A young boy overcomes the cynicism and macho character of his working-class surroundings to become a great ballet dancer. [ Billy Elliot credits: Dir: Stephen Daldry/ Jamie Bell, Gary Lewis, Julie Walters/ 110min/ Musical-Dance, Drama/ Britain/ Individualism]
There is something so universally appealing in the story of a talented dreamer overcoming the odds, that even if badly told it will almost always satisfy. And when well told, it does altogether much more. It reaches into the heart, past layers of protective indifference, and touches the gathered force of our own best hopes to remind us of the incredible potential for greatness we each possess. This film accomplishes just that.
Enter the world of Billy Elliot. He’s an eleven-year-old boy living in a small coal-mining town in depressed northeast England. Most of the people in this town, including his father and brother, have been on strike for years. As is explained in the film, they’re on strike because (then-Prime Minister) Margaret Thatcher is shutting down mines that are uneconomic—that is, mines that cost more to operate than the coal they bear is worth. Rather than accepting financial reality, the people of this town are resisting necessary change and are paying a heavy price for it. Obstinacy is part of their macho culture, as is violence and drinking to excess. As apparent preparation for Billy Elliot’s own entry into this milieu, his father signs him up for boxing lessons at the nearby recreation hall.
Instead, Billy decides to take of all things—ballet! It’s a fateful decision and one that he must keep entirely secret. Aided by his dedicated ballet instructor, the boy quietly nurtures his growing talent, against the gray backdrop of perpetual poverty and strike-related violence. When Billy’s father finally discovers the deception, Billy dances defiant in answer to his father’s outrage, and the father realizes he must choose between his son and his own failed culture.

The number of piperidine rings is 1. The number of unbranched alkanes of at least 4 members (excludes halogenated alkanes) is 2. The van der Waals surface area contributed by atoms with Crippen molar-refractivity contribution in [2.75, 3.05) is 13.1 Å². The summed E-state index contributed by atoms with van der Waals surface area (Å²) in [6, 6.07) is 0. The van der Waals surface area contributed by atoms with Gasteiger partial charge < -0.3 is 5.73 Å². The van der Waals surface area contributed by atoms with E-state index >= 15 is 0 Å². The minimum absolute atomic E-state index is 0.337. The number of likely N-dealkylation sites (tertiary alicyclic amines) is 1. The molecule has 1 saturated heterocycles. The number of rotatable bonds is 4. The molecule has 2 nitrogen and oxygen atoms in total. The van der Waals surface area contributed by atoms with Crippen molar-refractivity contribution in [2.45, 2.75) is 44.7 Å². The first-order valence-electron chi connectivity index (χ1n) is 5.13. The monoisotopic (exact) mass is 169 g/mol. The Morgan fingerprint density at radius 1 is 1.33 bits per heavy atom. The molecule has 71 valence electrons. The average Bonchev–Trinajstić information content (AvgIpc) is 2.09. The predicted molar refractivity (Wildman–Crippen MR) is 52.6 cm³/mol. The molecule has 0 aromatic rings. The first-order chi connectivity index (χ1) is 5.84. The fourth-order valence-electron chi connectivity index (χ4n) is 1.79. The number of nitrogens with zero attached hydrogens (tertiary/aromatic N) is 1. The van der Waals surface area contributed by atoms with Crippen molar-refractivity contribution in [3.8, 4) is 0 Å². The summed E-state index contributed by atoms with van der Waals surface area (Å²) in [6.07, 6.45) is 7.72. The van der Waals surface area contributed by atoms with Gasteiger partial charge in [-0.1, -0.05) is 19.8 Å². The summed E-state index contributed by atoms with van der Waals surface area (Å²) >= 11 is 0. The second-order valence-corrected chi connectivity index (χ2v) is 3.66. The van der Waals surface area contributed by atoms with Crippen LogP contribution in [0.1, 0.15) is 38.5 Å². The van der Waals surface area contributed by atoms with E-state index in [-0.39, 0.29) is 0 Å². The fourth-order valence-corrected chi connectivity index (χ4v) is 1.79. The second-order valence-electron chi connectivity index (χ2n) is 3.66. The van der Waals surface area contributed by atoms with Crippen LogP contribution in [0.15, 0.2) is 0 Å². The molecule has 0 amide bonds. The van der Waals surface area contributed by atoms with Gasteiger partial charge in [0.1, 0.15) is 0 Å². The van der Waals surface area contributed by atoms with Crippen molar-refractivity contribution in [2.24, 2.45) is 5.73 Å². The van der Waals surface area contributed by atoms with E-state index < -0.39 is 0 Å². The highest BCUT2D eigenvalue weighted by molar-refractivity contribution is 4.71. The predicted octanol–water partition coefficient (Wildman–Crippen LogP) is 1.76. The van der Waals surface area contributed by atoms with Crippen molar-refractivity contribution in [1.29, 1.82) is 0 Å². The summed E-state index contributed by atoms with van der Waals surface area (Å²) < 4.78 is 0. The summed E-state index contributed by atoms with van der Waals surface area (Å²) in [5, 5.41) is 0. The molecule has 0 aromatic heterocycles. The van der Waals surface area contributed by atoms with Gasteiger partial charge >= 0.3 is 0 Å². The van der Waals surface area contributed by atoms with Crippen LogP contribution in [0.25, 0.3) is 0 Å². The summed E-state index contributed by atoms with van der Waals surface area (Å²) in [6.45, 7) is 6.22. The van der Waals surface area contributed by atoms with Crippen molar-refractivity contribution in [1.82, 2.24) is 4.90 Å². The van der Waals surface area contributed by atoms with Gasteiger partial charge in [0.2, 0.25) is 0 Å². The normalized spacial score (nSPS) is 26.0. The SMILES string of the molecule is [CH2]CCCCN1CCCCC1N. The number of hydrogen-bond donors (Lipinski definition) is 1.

The overall message here—to follow your dreams instead of the herd, to take the path less traveled by—is intensely individualistic. This message is not only implied in the actions of the characters, it’s mentioned in remembered words from Billy’s now-dead mother, and it comes up in the songs that make up the background music to events. In another plus from a libertarian perspective, the film also has a minor social tolerance subplot. All this is told in a tremendously touching way, with humor and a positive sense of human spirit, in which good people reach for their best and flawed people ultimately redeem themselves through good actions.
Billy Elliot has been compared to Flashdance, The Full Monty, and other films, but in my opinion there is no comparison. This is a true gem and one of the best British films in years. By the way, in yet another bizarre decision by the Motion Picture Association of America, this film was rated R. Yes, it does have a little foul language, but it’s entirely free of sex and is even light in its depiction of violence. By all means, thumb your nose at the powers-that-be and show your teen kids this film. Billy Elliot swept the British Independent Film Awards, winning “Best Film,” “Best Screenplay,” “Best Director,” and “Best Newcomer” (the latter for its 14-year-old star Jamie Bell).
“The best British movie for years.”
“Billy Elliot has a freshness that makes it a pleasure to watch; it’s a very emphatic success.”